Photo: Philip Friedman/Studio D

2 of 16
400 pages; William Morrow
Forty-something Harry and Madeleine Winslow are a golden couple, so richly blessed you know it's only a matter of time before the gods send trouble their way. From the first chapter of Charles Dubow's smart, sensuous, and moving debut novel, Indiscretion (William Morrow), betrayal and heartbreak seem inevitable. All that's left is to fill in the details. And what delicious details they are. The characters exude a Jazz Age glamour, cavorting at parties and restaurants in the Hamptons, Manhattan, Paris, and Rome, relishing strong drinks, decadent food, and witty banter. "I refuse to lift a finger unless it's to join the other four wrapped around a glass tinkling with ice," the novel's narrator, Walter, quips during one such party. Walter, a participant-observer reminiscent of The Great Gatsby's Nick Carraway, has passed decades in unrequited love with the warm and effortlessly stunning Maddy; she is devoted to Harry, an ex-jock turned award-winning novelist. Walter accepts his third-wheel status, settling for chaste friendship. Not so Claire, whose affair with Harry is as consuming as it is doomed. "They are all who matter. The outside world does not exist," observes Walter. "The world for them is this France, this Paris, this room, this bed."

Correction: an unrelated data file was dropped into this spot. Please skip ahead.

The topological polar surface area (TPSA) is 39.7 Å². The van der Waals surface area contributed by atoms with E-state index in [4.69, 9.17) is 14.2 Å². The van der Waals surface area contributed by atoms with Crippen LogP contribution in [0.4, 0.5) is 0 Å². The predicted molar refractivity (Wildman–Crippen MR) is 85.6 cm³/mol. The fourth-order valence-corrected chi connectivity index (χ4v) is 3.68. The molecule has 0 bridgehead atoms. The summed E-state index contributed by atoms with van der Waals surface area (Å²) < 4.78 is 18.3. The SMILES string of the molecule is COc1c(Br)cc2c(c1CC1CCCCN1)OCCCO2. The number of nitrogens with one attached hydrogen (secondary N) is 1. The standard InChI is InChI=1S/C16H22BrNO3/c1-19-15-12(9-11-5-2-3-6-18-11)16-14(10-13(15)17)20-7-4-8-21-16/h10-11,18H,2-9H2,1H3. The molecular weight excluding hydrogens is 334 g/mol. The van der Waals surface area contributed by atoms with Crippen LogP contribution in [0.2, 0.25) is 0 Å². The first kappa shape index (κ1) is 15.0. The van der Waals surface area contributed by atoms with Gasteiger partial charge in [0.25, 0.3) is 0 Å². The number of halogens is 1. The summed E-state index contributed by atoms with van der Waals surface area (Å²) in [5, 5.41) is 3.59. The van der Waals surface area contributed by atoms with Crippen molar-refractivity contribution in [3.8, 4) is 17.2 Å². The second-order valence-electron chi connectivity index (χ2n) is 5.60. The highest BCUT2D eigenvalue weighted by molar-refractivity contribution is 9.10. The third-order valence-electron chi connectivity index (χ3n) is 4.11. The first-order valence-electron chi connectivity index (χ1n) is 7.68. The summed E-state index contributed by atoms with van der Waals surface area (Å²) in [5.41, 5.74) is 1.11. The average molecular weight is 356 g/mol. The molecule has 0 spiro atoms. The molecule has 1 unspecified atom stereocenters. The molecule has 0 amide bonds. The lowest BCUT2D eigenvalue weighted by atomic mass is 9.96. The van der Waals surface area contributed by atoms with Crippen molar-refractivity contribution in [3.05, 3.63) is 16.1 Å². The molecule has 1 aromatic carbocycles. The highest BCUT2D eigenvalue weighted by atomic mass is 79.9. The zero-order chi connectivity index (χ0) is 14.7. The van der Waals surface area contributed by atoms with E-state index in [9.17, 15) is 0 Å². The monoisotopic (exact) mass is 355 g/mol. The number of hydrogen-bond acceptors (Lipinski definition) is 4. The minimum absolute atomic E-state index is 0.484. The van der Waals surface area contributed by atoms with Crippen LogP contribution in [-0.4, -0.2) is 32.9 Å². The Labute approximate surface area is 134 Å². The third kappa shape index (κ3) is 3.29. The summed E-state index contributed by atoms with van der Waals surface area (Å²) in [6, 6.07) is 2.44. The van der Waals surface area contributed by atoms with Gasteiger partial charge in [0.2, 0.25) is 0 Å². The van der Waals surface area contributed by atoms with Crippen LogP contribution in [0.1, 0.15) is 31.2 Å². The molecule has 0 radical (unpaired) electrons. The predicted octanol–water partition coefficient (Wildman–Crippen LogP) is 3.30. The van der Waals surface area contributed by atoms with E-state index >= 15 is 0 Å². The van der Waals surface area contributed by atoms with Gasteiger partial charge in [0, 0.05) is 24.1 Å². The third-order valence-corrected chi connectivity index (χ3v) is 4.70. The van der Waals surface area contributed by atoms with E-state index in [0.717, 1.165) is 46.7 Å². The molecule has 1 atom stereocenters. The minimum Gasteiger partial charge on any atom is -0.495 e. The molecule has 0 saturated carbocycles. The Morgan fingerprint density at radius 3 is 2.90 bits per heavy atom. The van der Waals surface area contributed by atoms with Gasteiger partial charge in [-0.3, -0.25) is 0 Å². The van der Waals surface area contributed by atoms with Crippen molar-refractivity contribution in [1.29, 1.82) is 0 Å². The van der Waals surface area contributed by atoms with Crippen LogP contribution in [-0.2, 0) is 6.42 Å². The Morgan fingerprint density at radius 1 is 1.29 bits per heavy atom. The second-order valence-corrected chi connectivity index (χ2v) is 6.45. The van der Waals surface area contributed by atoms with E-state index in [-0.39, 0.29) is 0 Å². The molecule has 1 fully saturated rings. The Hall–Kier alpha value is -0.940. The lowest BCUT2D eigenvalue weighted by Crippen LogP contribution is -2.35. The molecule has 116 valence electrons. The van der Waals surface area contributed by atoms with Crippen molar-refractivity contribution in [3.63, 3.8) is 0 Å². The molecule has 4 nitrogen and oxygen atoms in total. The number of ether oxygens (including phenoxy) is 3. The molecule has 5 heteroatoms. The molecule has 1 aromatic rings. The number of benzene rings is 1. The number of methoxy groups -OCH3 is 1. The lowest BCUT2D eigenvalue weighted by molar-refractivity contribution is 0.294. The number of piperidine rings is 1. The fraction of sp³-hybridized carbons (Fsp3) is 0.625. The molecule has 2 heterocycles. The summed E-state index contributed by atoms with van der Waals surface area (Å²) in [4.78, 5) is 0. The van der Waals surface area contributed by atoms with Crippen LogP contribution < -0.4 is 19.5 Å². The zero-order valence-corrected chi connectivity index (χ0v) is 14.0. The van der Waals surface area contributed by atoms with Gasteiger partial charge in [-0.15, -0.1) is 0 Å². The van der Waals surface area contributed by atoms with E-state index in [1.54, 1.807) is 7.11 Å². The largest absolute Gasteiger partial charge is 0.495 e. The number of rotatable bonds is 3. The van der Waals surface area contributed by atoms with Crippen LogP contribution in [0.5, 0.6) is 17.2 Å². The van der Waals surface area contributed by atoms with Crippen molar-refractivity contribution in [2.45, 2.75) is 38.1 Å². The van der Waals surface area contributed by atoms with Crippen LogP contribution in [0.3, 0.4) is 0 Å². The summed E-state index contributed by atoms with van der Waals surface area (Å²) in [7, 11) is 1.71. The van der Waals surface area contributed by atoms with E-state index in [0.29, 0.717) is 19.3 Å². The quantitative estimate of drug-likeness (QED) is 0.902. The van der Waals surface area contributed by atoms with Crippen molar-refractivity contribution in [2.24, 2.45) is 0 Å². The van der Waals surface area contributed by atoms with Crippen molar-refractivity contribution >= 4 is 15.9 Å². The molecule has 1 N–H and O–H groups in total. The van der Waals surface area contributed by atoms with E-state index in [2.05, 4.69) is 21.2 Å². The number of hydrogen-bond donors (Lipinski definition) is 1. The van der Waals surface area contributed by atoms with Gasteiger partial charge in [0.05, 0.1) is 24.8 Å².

— Karen Holt